A Case Study of a Sustainable, Dynamic, and Cost-Effective Approach to the Remediation of a Petroleum-Impacted Site
PROJECT MANAGER AND ENVIRONMENTAL
ENGINEER/GEOLOGIST, CH2M Hill
Site Stripper Pit No. 43 (SP43) at Joint Base Pearl Harbor-Hickam (JBPHH), Hawaii is a 1.3-acre area planned for the construction of a joint fire/crash rescue station. A reported 2,000 gallons of jet fuel were released in 1997. Site investigations resulted in subsurface soil and soil gas contaminated by petroleum hydrocarbons with up to 1 foot of light non aqueous phase liquid (LNAPL) measured in monitoring wells. A Response Action Memorandum signed in 2011 required the implementation of land use controls (LUCs), monitored natural attenuation (MNA), source soil excavation/disposal, and in situ chemical oxidation (ISCO) using calcium peroxide. Overall project objectives were to prevent human exposure and implement source removal to reduce soil and soil gas concentrations below the site-specific industrial remedial action cleanup goals (RACGs).
Project scope was optimized through routine and constructive interactions with project stakeholders to implement a more sustainable remedy that would minimize landfill disposal. The final remediation plan consisted of pre-design activities including an ISCO bench test and injectability pilot test, ex-situ chemical oxidation (ESCO) of the identified source zone to reduce the LNAPL mass, baseline sampling using an incremental sampling (IS) approach, ISCO to reduce hydrocarbon concentrations outside of source zone, long-term monitoring for MNA, and LUCs to prevent human exposure where site-specific RACGs are not met. Ex-situ mixing was preferred versus mixing in place because of uncertainties on contamination depth and to achieve better contact between soil and oxidant. Data are presented to demonstrate that ESCO can be a sustainable and cost-effective alternative for the remediation of petroleum-contaminated soil (PCS) by comparing post-ESCO soil sampling results to industrial remedial action clean up goals (RACGs).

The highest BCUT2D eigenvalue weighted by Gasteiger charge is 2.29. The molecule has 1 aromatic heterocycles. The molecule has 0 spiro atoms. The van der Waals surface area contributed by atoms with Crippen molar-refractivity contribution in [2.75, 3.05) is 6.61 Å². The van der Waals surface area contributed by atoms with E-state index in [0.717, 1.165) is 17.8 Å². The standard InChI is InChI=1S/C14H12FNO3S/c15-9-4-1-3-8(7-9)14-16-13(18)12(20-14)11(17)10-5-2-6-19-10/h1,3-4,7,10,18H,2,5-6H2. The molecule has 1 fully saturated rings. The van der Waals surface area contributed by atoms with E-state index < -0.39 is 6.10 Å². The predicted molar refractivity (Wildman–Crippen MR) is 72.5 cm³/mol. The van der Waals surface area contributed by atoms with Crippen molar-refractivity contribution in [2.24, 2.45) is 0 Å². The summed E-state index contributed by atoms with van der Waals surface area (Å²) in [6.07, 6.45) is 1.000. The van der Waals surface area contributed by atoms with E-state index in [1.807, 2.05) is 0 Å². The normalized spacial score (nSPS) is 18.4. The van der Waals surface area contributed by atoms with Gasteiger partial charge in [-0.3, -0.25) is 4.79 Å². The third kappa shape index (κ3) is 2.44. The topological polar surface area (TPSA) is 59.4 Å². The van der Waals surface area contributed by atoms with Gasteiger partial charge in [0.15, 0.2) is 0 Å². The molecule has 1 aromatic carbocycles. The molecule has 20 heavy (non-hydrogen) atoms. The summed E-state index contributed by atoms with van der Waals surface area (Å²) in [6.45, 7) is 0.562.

Activated sodium persulfate (Klozur®) was selected as the most effective oxidant for the site to achieve maximum total petroleum hydrocarbons (TPH) destruction, while also minimizing volatile organic compounds off gas. ESCO included the excavation of approximately 3,150 cubic yards of PCS from the identified source area, mixing with lime-activated sodium persulfate (concentration of approximately 9 grams of per kilogram [g/kg]), and stockpiling soil on site for a 14-day reaction time. Stockpiled soil IS results indicated TPH concentrations below industrial (and in most cases also below residential) RACGs and up to approximately 85 percent destruction of TPH. All excavated soil was reused on site as backfill to close the excavation. This approach resulted in subcontractors cost savings of $265K during implementation of source removal. Critical to the project success were a very constructive interaction among stakeholders and a flexible remediation plan allowing the implementation of a more sustainable solution, which avoided disposal of soil at the local landfill on a small island where the land is highly valuable. It is concluded that ESCO may be a cost-effective and sustainable alternative for remediation of PCS compared to dig & haul or ISCO.